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Thread: PROGMEM use on Teensy 3.0

  1. #1
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    PROGMEM use on Teensy 3.0

    Context: I am working on using the adafruit plasma code for a 16x16 physical array of RGB LEDs using LPD8806 strips. [See https://github.com/adafruit/RGB-matr...s/plasma_16x32 for the original.]

    Here's my more general technical question about using PROGMEM on the Teensy 3.0. I want to store and read from a fairly large array held in PROGMEM: 4096 int16_t elements. When I try to upload my code to the Teensy 3.0, it crashes and the Teensy no longer shows up under the Arduino IDE Tools>Serial Port menu. I can reboot the Teensy and successfully load a different sketch, but this particular sketch consistently causes a crash. I wonder if it has something to do with the amount of data being written to PROGMEM? Or maybe that the Teensy 3.0 is not AVR-based?

    My sketch uses:
    #include <avr/pgmspace.h>
    to make use of the PROGMEM and pgm_read_xxx functions.

    I initialize the array with:
    static int16_t sinetab[4096] PROGMEM = {lots of values here}

    I read from the array with:
    (int16_t)pgm_read_word(sinetab + offset)
    I am using read_word rather than read_byte because my array is storing 16-bit integers.

    I've attached my entire sketch.

    Thanks in advance for any help you might be able to offer.

    Bongo
    Attached Files Attached Files

  2. #2
    Senior Member PaulStoffregen's Avatar
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    On Teensy 3.0, all you have to do is use "const" in the variable declaration. Or at least that's all you're supposed to do. Everything that's "const" gets put into flash without consuming any RAM.

    PROGMEM, pgm_read_byte() and the other AVR names are defined only so code designed for AVR can compile. But they do absolutely nothing on Teensy 3.0.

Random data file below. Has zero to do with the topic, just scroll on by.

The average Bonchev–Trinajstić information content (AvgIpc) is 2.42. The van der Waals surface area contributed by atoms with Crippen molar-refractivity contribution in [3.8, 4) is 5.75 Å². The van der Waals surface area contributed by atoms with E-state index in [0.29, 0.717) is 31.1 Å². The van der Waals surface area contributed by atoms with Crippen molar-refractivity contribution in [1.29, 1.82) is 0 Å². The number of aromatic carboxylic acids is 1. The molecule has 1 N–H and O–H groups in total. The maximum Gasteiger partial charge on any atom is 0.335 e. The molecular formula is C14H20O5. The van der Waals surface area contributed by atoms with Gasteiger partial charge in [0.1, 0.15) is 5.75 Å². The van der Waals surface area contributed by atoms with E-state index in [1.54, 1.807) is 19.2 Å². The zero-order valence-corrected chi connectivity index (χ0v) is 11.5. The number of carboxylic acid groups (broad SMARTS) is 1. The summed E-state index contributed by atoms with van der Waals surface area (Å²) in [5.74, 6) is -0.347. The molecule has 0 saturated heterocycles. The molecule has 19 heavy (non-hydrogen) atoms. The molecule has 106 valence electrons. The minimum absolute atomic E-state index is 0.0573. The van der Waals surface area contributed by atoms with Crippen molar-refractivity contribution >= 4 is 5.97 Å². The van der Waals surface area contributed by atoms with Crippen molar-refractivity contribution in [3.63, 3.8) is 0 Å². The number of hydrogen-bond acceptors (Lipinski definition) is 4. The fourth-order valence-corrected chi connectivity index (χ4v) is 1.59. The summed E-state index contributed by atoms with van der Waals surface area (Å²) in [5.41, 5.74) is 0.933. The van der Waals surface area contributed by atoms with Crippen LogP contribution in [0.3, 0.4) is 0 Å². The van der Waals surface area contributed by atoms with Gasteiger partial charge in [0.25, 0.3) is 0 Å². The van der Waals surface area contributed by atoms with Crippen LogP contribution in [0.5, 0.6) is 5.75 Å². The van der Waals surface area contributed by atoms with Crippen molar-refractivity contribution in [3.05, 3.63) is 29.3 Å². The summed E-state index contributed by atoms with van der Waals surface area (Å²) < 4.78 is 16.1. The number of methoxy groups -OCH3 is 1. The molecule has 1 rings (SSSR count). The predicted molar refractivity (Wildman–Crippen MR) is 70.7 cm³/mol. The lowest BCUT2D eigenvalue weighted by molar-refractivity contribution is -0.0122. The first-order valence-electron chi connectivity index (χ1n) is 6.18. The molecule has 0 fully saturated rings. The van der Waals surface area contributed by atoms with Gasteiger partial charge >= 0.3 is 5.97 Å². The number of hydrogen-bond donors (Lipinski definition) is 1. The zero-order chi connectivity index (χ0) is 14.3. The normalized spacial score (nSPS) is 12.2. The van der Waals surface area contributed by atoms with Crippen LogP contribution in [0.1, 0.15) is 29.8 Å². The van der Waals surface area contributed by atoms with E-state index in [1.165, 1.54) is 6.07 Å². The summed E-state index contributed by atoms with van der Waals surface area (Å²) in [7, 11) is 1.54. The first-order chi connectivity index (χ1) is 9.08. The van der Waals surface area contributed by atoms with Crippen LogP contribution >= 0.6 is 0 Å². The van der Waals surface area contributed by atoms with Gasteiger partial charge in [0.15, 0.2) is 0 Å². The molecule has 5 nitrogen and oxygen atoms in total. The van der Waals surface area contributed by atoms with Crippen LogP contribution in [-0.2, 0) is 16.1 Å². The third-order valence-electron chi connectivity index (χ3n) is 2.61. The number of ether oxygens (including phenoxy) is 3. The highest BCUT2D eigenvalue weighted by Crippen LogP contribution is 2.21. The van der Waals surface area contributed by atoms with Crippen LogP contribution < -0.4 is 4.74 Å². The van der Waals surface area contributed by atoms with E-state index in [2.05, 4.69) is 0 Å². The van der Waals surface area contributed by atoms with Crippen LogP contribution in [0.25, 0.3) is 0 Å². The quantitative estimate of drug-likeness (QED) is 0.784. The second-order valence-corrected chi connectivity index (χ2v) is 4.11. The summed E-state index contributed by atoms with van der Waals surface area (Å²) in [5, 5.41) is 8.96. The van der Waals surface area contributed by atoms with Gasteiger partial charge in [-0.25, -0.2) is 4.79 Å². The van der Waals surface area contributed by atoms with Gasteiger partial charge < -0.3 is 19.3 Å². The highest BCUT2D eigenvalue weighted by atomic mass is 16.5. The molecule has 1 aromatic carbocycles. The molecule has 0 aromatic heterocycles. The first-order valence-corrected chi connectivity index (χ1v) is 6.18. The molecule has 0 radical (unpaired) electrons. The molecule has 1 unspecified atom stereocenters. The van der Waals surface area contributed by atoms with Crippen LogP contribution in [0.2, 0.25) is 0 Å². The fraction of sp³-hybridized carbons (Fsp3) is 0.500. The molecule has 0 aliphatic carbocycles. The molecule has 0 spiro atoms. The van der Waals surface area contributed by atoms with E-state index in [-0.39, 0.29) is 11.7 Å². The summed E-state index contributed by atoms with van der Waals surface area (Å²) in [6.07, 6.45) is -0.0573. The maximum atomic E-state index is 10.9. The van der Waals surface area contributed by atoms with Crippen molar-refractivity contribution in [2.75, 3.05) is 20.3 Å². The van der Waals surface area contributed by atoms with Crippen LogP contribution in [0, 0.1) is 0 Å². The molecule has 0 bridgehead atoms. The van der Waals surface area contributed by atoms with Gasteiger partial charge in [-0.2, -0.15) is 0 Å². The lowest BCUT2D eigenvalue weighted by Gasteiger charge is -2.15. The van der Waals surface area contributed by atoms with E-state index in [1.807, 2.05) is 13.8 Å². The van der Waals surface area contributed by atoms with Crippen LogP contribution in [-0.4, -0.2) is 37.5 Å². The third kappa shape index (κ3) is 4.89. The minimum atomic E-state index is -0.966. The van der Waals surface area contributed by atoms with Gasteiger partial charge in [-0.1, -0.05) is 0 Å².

I'd recommend adding const to that huge array. If you're not planning to compile on Teensy 2.0 or other AVR boards, you might as well remove the PROGMEM stuff. Accessing the array normally is much nicer and more readable code that using pgm_read_byte().

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    Thank you Paul. As always, I appreciate that you take the time to help those of us stumbling along (I took a handful of comp sci and elect engr courses over 30 years ago, and am trying to teach myself how to work with boards like the teensy).

    I will use 'const' as you suggest.

    bongo

  4. #4
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    Quote Originally Posted by PaulStoffregen View Post
    On Teensy 3.0, all you have to do is use "const" in the variable declaration. Or at least that's all you're supposed to do. Everything that's "const" gets put into flash without consuming any RAM.
    Apparently this includes literal constants.

    Code:
    void setup() {
      Serial.begin(1200);
      delay(1000);
      Serial.print(
      "\n"
        "ACT I\n"
        "SCENE I. A desert place.\n"
        "\n"
        "    Thunder and lightning. Enter three Witches \n"
        "\n"
        "First Witch\n"
        "\n"
        "    When shall we three meet again\n"
        "    In thunder, lightning, or in rain?\n"
        "\n"
    
    // and so on for the entire play
    
        "\n"
        "    Flourish. Exeunt\n"
        );
    }
    
    void loop() {
    }
    which compiles and fits into flash on Teensy 3.0

    Code:
    Binary sketch size: 119,956 bytes (of a 131,072 byte maximum)
    Estimated memory use: 3,616 bytes (of a 16,384 byte maximum)
    (As seen here, modified to only print once).
    Attached Files Attached Files

  5. #5
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    Yes, string literals are formally const char[] but conventionally char [].